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This blog will explore WiFi connectivity within different contexts based on real-life scenarios. In this entry we’ll focus on the general Wi-Fi connectivity, in particular, mid-sized homes and offices.

Wi-Fi is a wireless networking technology that allows devices such as nodes - (laptops and desktops), mobile devices (smart phones and wearables), and other equipment (printers and playstations, Door phones, Access Control System) to connect with the Internet. It allows these devices to exchange information with one another to create a network.

 

What does Wi-Fi mean?

A facility allowing computers, smartphones, or other devices to connect to the Internet or communicate with one another wirelessly within a particular area.

 

How does Wi-Fi work?

WiFi works off of the same principal as other wireless devices - it uses radio frequencies to send signals between devices. And to receive and send the information in these waves lengths, your radio receiver needs to be set to receive and send waves of a certain frequency. WiFi frequency bands are frequency ranges within the wireless spectrum that are designated to carry WiFi: 2.4 GHz and 5 GHz.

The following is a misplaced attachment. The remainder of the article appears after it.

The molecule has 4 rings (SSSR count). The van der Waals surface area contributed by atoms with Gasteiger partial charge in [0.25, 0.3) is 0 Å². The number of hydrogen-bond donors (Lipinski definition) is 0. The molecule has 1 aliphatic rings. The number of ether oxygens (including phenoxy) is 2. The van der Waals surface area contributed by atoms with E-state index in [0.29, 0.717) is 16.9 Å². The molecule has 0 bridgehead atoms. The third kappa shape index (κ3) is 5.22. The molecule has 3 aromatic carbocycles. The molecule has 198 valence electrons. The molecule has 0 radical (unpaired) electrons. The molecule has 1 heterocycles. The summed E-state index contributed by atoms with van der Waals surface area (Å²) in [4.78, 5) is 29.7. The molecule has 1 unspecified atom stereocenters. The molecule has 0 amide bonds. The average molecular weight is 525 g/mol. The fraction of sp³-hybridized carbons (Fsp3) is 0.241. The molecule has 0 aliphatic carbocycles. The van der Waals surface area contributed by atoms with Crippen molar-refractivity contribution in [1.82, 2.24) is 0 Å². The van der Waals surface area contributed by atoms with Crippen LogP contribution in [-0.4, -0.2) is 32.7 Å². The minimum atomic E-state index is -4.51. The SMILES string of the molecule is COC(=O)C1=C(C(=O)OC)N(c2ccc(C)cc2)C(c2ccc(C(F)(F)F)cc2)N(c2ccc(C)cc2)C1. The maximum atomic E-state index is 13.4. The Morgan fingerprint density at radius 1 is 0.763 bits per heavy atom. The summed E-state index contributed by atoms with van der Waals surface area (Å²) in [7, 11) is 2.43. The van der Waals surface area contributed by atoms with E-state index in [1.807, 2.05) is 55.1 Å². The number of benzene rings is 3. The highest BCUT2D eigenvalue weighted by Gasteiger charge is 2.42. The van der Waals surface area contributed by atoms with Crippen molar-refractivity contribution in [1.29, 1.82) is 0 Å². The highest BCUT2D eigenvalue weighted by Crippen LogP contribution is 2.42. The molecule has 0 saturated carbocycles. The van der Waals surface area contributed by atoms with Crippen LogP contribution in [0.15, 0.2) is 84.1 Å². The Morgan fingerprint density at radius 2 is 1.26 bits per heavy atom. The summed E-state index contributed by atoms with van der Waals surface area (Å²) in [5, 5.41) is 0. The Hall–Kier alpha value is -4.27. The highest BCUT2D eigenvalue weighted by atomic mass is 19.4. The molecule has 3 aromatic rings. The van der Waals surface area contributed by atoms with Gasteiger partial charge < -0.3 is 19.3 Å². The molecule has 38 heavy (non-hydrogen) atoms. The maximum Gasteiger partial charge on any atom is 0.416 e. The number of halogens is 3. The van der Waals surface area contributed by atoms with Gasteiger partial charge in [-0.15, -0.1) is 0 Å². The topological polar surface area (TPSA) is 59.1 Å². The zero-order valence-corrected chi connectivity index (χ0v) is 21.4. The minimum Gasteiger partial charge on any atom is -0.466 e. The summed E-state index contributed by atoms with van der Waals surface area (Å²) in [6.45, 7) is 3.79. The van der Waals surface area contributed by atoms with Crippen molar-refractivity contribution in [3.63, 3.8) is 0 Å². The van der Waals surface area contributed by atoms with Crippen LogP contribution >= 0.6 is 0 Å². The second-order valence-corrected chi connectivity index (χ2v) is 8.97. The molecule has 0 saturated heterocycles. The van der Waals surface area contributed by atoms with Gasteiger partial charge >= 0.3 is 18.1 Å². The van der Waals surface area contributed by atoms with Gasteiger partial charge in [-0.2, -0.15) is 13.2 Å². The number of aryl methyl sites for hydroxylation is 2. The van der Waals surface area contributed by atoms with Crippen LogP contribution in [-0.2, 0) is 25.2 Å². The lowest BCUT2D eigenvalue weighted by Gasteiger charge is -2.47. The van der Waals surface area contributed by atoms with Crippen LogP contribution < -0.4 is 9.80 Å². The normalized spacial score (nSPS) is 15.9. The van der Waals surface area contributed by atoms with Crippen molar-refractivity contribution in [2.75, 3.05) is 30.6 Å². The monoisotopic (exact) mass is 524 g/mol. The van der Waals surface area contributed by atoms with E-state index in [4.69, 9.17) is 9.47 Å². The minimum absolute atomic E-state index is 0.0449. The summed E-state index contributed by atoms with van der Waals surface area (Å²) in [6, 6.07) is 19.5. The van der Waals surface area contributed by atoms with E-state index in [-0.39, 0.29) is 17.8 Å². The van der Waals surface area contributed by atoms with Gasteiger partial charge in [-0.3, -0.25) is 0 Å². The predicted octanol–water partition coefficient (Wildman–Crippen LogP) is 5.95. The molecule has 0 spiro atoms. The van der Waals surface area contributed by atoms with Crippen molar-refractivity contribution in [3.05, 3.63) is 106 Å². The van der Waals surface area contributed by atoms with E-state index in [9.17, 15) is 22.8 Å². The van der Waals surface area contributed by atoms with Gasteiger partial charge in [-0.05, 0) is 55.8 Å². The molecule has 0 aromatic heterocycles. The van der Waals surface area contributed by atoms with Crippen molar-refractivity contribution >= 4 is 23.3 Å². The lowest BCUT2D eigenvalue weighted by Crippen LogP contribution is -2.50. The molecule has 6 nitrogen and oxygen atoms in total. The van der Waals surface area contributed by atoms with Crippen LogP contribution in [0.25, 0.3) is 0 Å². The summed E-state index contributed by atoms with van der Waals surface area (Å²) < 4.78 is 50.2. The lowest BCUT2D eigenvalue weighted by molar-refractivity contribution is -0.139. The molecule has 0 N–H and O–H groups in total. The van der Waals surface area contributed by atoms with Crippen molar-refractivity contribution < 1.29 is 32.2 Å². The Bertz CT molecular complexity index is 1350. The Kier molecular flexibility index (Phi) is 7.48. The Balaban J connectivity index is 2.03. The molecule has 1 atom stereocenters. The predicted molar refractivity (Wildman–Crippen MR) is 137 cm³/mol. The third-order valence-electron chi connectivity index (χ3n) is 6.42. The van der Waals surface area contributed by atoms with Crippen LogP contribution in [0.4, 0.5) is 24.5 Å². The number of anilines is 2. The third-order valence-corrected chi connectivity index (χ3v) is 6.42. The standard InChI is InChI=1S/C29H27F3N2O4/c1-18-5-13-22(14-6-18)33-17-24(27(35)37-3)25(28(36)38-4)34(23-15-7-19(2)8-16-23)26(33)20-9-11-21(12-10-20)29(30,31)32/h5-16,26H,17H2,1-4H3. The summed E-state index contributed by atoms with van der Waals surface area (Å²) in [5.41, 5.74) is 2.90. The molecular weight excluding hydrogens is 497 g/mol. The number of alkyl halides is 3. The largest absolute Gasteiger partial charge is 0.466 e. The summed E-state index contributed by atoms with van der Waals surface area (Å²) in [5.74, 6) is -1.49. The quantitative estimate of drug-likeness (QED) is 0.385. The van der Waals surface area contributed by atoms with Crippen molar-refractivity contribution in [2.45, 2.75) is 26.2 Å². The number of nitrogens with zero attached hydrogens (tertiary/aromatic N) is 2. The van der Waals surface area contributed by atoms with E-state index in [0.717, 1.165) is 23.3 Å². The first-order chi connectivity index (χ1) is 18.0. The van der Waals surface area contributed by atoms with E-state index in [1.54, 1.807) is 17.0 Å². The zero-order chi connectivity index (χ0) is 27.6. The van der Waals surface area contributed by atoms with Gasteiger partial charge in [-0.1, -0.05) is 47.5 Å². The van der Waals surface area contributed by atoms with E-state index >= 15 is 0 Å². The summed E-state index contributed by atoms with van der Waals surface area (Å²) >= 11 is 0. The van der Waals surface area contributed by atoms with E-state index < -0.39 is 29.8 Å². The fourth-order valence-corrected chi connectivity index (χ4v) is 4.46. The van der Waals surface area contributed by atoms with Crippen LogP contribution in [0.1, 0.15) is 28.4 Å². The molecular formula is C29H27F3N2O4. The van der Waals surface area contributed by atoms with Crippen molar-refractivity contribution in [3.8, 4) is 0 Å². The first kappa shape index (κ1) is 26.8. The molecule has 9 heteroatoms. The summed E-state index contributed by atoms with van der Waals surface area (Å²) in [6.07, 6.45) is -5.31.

On the technical side, the IEEE 802.11 standard defines the protocols that defines  and enables communications with Wi-Fi-enabled wireless devices, including wireless switches, routers and wireless access points. Each standard is an amendment that is defined with RFC over time. The Wi-fi  standards operate on varying frequencies, deliver different bandwidth, and support different numbers of channels.

 

How are 2.4 GHz WiFi and 5 GHz WiFi different?

There are four main differences between the 2.4 GHz WiFi band and the 5 GHz WiFi band:

 

i)                    WiFi network coverage

ii)                  WiFi network speed

iii)                Co-channel interference

iv)                Device compatibility

 

What is a wireless access point?

A wireless access point (AP) allows wireless (nodes) devices to connect to the wireless network. An access point takes the bandwidth coming from a router and stretches it so that many devices which are distances away. But a wireless access point does more than simply extend Wi-Fi.

 

What is a wireless router?

Wireless routers are commonly found in homes and offices. They're the hardware devicesthat Internet service providers use to connect you to their cable or xDSL Internet network.A wireless router is sometimes referred to as a wireless local area network (WLAN) device. A wireless router combines the networking functions of a wireless access point and a router.